Carlos Enrique Díaz de León

From Wikipedia, the free encyclopedia
Carlos Enrique Díaz de León
Provisional President of Guatemala
In office
27 June 1954[1] – 29 June 1954[1]
Preceded byJacobo Árbenz
Succeeded byElfegio Monzón
Personal details
Political partyMilitary
OccupationMilitary general

Carlos Enrique Díaz de León was the provisional President of Guatemala from 27 June to 29 June 1954.[1] He was replaced by a military junta led by Elfego Monzón. Carlos Enrique Díaz was previously Chief of the Guatemalan Armed Forces under President Jacobo Árbenz.[2]

Early career[edit]

Díaz had befriended Árbenz while they were both at the military academy.[3] Díaz served in the Guatemalan army, and eventually attained the rank of Colonel.[1] Árbenz and Díaz remained friends after Árbenz became president in 1951,[3] and served as his chief of armed forces.[1] In 1954 the CIA intensified operations against the Árbenz government. During this phase, an attempt was made to bribe Díaz: he was offered 200,000 US dollars to act against Árbenz. He refused, possibly because the offer was made when he was visiting Caracas with his mistress.[4]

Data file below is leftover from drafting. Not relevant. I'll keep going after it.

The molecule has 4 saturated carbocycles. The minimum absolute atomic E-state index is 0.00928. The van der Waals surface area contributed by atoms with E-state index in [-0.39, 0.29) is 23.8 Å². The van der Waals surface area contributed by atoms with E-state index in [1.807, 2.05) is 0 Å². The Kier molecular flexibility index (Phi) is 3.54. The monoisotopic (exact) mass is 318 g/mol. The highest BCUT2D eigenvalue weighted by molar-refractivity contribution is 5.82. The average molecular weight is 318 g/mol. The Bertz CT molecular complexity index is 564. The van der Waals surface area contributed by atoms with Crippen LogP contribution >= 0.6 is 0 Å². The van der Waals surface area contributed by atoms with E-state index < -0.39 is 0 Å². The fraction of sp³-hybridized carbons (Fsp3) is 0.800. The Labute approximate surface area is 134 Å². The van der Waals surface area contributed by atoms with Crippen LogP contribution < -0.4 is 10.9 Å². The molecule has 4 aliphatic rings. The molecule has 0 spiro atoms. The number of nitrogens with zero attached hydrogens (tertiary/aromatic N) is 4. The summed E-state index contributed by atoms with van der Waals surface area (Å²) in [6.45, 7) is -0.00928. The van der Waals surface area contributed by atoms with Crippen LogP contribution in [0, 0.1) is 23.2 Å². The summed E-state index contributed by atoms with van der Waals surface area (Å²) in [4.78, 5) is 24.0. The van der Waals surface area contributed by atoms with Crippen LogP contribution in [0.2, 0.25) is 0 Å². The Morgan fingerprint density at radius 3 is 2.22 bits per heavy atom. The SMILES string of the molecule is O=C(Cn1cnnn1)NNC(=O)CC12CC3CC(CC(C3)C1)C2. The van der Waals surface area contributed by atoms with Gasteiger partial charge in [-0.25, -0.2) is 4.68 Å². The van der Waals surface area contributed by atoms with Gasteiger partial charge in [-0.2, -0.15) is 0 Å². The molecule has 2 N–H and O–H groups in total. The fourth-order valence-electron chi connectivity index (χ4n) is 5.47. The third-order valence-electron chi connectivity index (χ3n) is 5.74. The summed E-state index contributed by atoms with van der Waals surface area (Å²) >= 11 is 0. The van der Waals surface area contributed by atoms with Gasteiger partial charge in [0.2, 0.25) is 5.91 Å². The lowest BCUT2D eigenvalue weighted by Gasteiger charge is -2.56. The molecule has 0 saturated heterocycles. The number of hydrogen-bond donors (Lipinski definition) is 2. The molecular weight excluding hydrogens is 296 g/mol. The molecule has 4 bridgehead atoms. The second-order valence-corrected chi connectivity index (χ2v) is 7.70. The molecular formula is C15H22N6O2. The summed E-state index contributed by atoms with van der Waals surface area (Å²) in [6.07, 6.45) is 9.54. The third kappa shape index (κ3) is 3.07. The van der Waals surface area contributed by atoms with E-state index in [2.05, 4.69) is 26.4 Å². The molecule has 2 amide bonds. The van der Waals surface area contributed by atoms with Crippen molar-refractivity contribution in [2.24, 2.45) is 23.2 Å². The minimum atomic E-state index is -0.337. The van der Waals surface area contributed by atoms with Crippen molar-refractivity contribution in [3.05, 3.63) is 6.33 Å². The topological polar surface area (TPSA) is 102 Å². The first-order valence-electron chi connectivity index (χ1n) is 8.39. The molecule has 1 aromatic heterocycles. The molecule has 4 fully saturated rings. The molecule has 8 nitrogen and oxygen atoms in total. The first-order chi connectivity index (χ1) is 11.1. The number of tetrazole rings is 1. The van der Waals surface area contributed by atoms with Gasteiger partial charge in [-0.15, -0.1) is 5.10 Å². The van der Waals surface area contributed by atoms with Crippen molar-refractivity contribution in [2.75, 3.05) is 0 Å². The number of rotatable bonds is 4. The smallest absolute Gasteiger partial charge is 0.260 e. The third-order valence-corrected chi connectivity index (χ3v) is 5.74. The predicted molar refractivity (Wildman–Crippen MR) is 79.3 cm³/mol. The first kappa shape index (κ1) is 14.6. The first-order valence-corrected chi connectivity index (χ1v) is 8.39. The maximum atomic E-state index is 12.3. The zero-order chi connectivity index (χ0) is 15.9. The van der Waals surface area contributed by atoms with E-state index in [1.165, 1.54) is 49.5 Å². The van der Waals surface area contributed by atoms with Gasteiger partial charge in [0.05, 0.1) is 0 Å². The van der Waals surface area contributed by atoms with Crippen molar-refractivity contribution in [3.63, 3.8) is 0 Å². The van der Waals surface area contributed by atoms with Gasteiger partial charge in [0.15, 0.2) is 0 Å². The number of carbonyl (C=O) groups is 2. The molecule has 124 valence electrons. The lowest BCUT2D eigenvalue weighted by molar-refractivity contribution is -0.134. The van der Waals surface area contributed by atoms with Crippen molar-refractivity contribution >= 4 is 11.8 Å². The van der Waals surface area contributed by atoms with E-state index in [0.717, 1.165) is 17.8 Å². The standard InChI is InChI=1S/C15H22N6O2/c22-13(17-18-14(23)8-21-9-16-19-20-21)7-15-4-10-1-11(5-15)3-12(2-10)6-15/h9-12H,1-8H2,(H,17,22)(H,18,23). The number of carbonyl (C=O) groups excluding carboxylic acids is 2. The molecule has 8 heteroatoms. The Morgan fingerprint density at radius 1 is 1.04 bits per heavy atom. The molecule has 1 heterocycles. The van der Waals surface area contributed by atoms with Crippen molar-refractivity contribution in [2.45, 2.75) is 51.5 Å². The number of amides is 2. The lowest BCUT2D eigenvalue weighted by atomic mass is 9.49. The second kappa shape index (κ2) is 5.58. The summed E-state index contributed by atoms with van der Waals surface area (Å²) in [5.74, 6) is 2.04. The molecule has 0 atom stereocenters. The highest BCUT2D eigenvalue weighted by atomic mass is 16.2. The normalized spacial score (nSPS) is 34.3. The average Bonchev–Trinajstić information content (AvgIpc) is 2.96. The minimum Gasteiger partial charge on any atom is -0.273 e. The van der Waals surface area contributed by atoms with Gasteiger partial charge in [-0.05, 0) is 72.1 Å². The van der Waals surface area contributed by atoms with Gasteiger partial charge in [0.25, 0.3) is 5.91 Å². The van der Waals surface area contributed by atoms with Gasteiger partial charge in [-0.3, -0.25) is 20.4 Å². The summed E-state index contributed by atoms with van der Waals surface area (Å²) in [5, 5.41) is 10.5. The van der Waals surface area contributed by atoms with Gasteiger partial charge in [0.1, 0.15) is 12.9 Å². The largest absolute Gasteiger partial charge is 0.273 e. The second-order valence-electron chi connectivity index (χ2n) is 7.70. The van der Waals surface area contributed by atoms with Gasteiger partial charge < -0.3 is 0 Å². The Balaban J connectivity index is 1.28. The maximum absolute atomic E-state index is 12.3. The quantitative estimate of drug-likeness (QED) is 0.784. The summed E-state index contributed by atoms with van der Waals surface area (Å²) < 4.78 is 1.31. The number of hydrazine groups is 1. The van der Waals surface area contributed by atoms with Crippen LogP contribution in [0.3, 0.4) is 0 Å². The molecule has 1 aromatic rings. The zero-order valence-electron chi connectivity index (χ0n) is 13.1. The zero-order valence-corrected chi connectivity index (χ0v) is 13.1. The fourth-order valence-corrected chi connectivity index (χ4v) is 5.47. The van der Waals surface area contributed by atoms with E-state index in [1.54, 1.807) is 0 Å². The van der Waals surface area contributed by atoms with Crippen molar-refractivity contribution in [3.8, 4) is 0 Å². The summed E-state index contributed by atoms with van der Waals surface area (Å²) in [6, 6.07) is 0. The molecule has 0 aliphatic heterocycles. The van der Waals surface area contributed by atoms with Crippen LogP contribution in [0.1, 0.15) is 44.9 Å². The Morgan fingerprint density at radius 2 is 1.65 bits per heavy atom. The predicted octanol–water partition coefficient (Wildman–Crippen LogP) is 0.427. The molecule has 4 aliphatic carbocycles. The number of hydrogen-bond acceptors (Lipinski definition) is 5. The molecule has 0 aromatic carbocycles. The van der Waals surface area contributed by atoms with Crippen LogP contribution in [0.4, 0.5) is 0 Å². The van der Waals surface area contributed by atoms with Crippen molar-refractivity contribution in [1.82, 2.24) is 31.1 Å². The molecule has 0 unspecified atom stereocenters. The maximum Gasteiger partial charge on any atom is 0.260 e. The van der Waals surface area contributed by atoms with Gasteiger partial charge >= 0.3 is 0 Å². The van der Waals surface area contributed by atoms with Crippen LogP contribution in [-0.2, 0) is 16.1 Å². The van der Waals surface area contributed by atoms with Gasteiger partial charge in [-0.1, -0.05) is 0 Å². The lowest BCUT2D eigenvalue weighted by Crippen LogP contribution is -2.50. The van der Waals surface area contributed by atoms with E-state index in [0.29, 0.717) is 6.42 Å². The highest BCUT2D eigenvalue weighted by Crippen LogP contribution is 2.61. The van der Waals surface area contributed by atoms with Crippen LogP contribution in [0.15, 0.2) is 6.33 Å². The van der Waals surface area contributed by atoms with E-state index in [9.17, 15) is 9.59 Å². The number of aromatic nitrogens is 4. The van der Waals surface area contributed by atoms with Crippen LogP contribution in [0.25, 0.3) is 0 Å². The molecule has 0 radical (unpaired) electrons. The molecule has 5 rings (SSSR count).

1954 Guatemalan coup[edit]

On 18 June 1954, Carlos Castillo Armas led an invasion of Guatemala with a small force of Guatemalan exiles, as part of the US Central Intelligence Agency's "Operation PBSUCESS" to overthrow Árbenz.[5] The invasion was accompanied by an intense campaign of psychological warfare presenting Castillo Armas' victory as a fait accompli, with the intent of forcing Árbenz to resign.[6] Árbenz' initial intention was to repel an invasion force led by Carlos Castillo Armas by arming the military-age populace, the workers' militia, and the Guatemalan Army. However, Díaz, as chief of the Guatemalan armed forces, informed Árbenz that arming the civilians would be unpopular within the army, and that "the army [would] do its duty."[7]